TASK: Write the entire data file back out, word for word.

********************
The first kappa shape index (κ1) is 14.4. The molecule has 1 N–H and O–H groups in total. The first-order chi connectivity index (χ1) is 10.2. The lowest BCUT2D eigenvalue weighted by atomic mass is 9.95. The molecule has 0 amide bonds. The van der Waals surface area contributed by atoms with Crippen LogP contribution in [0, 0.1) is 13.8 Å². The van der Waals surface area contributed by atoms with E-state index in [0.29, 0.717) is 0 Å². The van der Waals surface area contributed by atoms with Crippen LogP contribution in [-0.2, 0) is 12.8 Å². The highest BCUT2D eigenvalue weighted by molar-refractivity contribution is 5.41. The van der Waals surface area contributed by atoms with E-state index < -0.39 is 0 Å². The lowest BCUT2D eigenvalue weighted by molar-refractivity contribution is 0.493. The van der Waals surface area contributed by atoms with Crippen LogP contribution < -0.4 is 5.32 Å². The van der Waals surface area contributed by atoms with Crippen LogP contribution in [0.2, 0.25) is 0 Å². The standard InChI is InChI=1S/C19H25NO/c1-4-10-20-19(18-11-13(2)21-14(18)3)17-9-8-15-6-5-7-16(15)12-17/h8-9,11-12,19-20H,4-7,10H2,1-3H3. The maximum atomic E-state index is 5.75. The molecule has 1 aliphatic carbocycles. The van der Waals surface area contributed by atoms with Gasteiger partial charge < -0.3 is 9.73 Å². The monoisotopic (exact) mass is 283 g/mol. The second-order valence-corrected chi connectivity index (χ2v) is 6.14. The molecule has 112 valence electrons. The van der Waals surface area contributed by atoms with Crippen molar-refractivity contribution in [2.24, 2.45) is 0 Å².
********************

The first kappa shape index (κ1) is 14.4. The molecule has 1 N–H and O–H groups in total. The first-order chi connectivity index (χ1) is 10.2. The lowest BCUT2D eigenvalue weighted by atomic mass is 9.95. The molecule has 0 amide bonds. The van der Waals surface area contributed by atoms with Crippen LogP contribution in [0, 0.1) is 13.8 Å². The van der Waals surface area contributed by atoms with E-state index in [0.29, 0.717) is 0 Å². The van der Waals surface area contributed by atoms with Crippen LogP contribution in [-0.2, 0) is 12.8 Å². The highest BCUT2D eigenvalue weighted by molar-refractivity contribution is 5.41. The van der Waals surface area contributed by atoms with E-state index < -0.39 is 0 Å². The lowest BCUT2D eigenvalue weighted by molar-refractivity contribution is 0.493. The van der Waals surface area contributed by atoms with Crippen LogP contribution < -0.4 is 5.32 Å². The van der Waals surface area contributed by atoms with Crippen LogP contribution in [0.2, 0.25) is 0 Å². The standard InChI is InChI=1S/C19H25NO/c1-4-10-20-19(18-11-13(2)21-14(18)3)17-9-8-15-6-5-7-16(15)12-17/h8-9,11-12,19-20H,4-7,10H2,1-3H3. The maximum atomic E-state index is 5.75. The molecule has 1 aliphatic carbocycles. The van der Waals surface area contributed by atoms with Gasteiger partial charge < -0.3 is 9.73 Å². The monoisotopic (exact) mass is 283 g/mol. The second-order valence-corrected chi connectivity index (χ2v) is 6.14. The molecule has 112 valence electrons. The van der Waals surface area contributed by atoms with Crippen molar-refractivity contribution in [2.24, 2.45) is 0 Å².